Social media has been rife with criticism of Queen Elizabeth’s funeral, even from those members of the public who loved her. It represents money wasted in a nation facing financial crisis, the denial of British colonialism and slavery that the royal family has never formally apologized for, the whiteness of the endless days of events, and the obliteration of all other news — not the least of which is the devastating flood damage in Britain’s former colony of Pakistan, which is also a member of the Commonwealth.
There is no doubt that Queen Elizabeth carried herself with quiet dignity no matter the political or personal turmoil around her, and perhaps that is why even critics of the monarchy today still regard her with respect, particularly in contrast to the dark circus behavior of many of the prime ministers who came and went during her reign, not to mention several of her family members.
Perhaps it is this respect in combination with revulsion that found few of us unable to resist tuning in occasionally to see what was coming next in this week of inventing medieval-style tradition for the first globally media-atized death of a British monarch since before TVs were in every British home, never mind smart phones, and since before we had the word “post-colonial.”
But what wasn’t covered is the cost of death, as opposed to funerals. How could so many TV reporter gush about King Charles III behaving so bravely during his grief? In a rapidly aging Europe, the Queen passed away quickly, in a castle, surrounded by her family, and probably her beloved dogs. She could probably look out at her horses. She outlived all her children, leaving them all in good health, including an heir apparent older than the average lifespan of most of Britain’s former colonies. In her 96 healthy years she did not struggle to put food on the table, find or keep a job, or endure war and other upheavals.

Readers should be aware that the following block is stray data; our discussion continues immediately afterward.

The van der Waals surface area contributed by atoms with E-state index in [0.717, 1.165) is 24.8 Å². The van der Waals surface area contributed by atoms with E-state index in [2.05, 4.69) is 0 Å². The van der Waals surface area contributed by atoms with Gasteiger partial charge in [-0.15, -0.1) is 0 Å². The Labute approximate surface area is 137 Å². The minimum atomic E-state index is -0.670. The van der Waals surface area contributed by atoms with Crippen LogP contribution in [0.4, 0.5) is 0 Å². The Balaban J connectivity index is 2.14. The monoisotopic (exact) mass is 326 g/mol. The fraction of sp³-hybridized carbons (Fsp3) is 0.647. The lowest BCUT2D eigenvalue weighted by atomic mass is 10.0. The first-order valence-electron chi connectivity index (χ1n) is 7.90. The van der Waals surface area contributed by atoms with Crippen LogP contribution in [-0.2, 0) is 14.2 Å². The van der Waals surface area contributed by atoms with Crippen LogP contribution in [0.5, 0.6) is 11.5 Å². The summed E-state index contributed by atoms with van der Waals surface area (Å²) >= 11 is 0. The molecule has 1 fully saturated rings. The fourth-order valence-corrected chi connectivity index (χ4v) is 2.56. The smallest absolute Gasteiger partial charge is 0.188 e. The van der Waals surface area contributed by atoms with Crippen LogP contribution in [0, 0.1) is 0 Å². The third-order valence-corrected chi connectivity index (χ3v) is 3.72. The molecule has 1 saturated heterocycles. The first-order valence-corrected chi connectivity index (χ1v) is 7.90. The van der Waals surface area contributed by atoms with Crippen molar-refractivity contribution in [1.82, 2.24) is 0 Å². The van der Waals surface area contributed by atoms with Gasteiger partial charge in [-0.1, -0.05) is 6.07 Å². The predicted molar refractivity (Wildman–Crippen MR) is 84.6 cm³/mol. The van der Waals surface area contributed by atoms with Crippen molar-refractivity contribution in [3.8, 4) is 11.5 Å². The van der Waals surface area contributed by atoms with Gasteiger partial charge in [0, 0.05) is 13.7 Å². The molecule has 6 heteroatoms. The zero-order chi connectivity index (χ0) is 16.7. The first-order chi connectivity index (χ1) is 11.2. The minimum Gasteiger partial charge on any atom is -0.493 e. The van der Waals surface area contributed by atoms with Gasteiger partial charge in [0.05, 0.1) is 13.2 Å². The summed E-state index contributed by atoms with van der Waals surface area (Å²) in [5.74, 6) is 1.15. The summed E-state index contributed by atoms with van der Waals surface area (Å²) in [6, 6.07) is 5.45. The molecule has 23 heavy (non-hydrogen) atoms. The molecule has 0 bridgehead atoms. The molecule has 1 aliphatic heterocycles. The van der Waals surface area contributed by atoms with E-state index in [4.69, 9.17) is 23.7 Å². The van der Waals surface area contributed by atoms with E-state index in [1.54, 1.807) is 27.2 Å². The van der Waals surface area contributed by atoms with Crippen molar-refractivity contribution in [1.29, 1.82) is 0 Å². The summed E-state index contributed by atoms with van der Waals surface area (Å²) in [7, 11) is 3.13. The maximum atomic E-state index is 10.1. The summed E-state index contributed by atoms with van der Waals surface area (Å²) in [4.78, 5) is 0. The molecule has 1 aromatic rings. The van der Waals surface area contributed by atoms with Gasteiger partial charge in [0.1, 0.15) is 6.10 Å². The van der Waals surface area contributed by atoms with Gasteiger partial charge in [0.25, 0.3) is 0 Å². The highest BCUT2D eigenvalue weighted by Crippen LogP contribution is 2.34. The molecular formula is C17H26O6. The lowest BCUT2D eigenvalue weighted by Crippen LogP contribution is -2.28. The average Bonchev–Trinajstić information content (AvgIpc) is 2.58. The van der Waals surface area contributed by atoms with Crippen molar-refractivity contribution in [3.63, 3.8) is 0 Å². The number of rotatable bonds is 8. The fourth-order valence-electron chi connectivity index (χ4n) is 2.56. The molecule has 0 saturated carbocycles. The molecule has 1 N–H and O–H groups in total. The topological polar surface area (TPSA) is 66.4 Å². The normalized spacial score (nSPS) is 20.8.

King Charles did not have to give up any of his time to his parents’ care or have to figure out how he would pay their medical bills. He did not lose his parents at a young age — that does require bravery, like his sons most certainly needed no matter how much privilege they had. Navigating the world without parents always leaves a void.
But Prince Charles had his parents longer than most of us will, as we will likely not live as long as Queen Elizabeth did with good finances and in decent mental and physical health. And most adult children are not likely to be in a position to give up their own jobs to take care of their parents fulltime.
Death is for so many a mentally and physically exhausting process that depletes many families’ finances. And there is the grief of watching our parents suffer a long journey to the other side. We often suffer that grief alone, as taking care of aging parents often quietly tears families apart. We certainly don’t have the whole world available to mourn with us.
As we live longer and as medical care costs increase faster than inflation, it is not King Charles who knows what being brave is. We all dream of our loved ones having a death with as much dignity as Queen Elizabeth — that they do not need to find bravery, nor do we in our grief. For most of us, it is only a dream.
The Queen’s death is perhaps the greatest crown jewel she left her son. He did not have to be brave. That is the story I wish journalists had covered, alongside the increasing bravery we all need to deal with the grief of aging in the current world.